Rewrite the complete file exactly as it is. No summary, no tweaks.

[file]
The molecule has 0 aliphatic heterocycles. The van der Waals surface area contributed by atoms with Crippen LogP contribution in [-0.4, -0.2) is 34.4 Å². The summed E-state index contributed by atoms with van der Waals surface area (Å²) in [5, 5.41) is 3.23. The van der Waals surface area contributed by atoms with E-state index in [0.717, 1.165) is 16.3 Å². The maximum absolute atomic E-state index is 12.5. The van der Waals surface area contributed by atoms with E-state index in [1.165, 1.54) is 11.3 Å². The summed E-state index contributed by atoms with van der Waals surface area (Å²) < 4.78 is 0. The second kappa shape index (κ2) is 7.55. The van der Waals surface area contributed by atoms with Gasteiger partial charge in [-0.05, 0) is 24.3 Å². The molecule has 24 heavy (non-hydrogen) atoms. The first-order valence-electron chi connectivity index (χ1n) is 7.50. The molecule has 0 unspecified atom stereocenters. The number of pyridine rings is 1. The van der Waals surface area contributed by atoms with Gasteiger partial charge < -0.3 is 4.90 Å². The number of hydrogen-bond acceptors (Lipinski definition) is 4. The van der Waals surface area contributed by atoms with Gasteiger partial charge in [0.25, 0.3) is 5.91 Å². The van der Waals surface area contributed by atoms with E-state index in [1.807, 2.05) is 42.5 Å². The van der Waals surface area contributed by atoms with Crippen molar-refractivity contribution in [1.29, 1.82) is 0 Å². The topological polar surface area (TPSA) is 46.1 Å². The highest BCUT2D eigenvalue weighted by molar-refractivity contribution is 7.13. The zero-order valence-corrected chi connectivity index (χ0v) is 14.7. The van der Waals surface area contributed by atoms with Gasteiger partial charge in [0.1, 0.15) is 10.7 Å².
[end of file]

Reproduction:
The molecule has 0 aliphatic heterocycles. The van der Waals surface area contributed by atoms with Crippen LogP contribution in [-0.4, -0.2) is 34.4 Å². The summed E-state index contributed by atoms with van der Waals surface area (Å²) in [5, 5.41) is 3.23. The van der Waals surface area contributed by atoms with E-state index in [0.717, 1.165) is 16.3 Å². The maximum absolute atomic E-state index is 12.5. The van der Waals surface area contributed by atoms with E-state index in [1.165, 1.54) is 11.3 Å². The summed E-state index contributed by atoms with van der Waals surface area (Å²) < 4.78 is 0. The second kappa shape index (κ2) is 7.55. The van der Waals surface area contributed by atoms with Gasteiger partial charge in [-0.05, 0) is 24.3 Å². The molecule has 24 heavy (non-hydrogen) atoms. The first-order valence-electron chi connectivity index (χ1n) is 7.50. The molecule has 0 unspecified atom stereocenters. The number of pyridine rings is 1. The van der Waals surface area contributed by atoms with Gasteiger partial charge < -0.3 is 4.90 Å². The number of hydrogen-bond acceptors (Lipinski definition) is 4. The van der Waals surface area contributed by atoms with Gasteiger partial charge in [0.25, 0.3) is 5.91 Å². The van der Waals surface area contributed by atoms with E-state index in [1.807, 2.05) is 42.5 Å². The van der Waals surface area contributed by atoms with Crippen molar-refractivity contribution in [1.29, 1.82) is 0 Å². The topological polar surface area (TPSA) is 46.1 Å². The highest BCUT2D eigenvalue weighted by molar-refractivity contribution is 7.13. The zero-order valence-corrected chi connectivity index (χ0v) is 14.7. The van der Waals surface area contributed by atoms with Gasteiger partial charge in [0.1, 0.15) is 10.7 Å².